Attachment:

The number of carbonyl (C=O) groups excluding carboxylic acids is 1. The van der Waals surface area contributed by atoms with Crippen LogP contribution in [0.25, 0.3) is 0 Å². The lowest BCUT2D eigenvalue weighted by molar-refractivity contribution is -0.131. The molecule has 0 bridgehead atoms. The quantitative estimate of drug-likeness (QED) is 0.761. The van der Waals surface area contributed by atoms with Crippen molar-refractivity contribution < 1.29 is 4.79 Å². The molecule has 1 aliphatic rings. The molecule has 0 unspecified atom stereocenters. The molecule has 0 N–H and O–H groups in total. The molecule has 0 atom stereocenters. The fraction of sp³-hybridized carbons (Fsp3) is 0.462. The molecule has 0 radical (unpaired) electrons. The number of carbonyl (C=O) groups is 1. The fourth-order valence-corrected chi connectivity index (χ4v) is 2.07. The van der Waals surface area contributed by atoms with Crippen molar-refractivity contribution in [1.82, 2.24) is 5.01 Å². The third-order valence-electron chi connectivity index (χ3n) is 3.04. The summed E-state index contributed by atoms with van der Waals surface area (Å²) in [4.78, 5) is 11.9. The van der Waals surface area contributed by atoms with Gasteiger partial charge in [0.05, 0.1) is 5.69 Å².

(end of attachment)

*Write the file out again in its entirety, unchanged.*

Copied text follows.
The number of carbonyl (C=O) groups excluding carboxylic acids is 1. The van der Waals surface area contributed by atoms with Crippen LogP contribution in [0.25, 0.3) is 0 Å². The lowest BCUT2D eigenvalue weighted by molar-refractivity contribution is -0.131. The molecule has 0 bridgehead atoms. The quantitative estimate of drug-likeness (QED) is 0.761. The van der Waals surface area contributed by atoms with Crippen molar-refractivity contribution < 1.29 is 4.79 Å². The molecule has 1 aliphatic rings. The molecule has 0 unspecified atom stereocenters. The molecule has 0 N–H and O–H groups in total. The molecule has 0 atom stereocenters. The fraction of sp³-hybridized carbons (Fsp3) is 0.462. The molecule has 0 radical (unpaired) electrons. The number of carbonyl (C=O) groups is 1. The fourth-order valence-corrected chi connectivity index (χ4v) is 2.07. The van der Waals surface area contributed by atoms with Crippen molar-refractivity contribution in [1.82, 2.24) is 5.01 Å². The third-order valence-electron chi connectivity index (χ3n) is 3.04. The summed E-state index contributed by atoms with van der Waals surface area (Å²) in [4.78, 5) is 11.9. The van der Waals surface area contributed by atoms with Gasteiger partial charge in [0.05, 0.1) is 5.69 Å².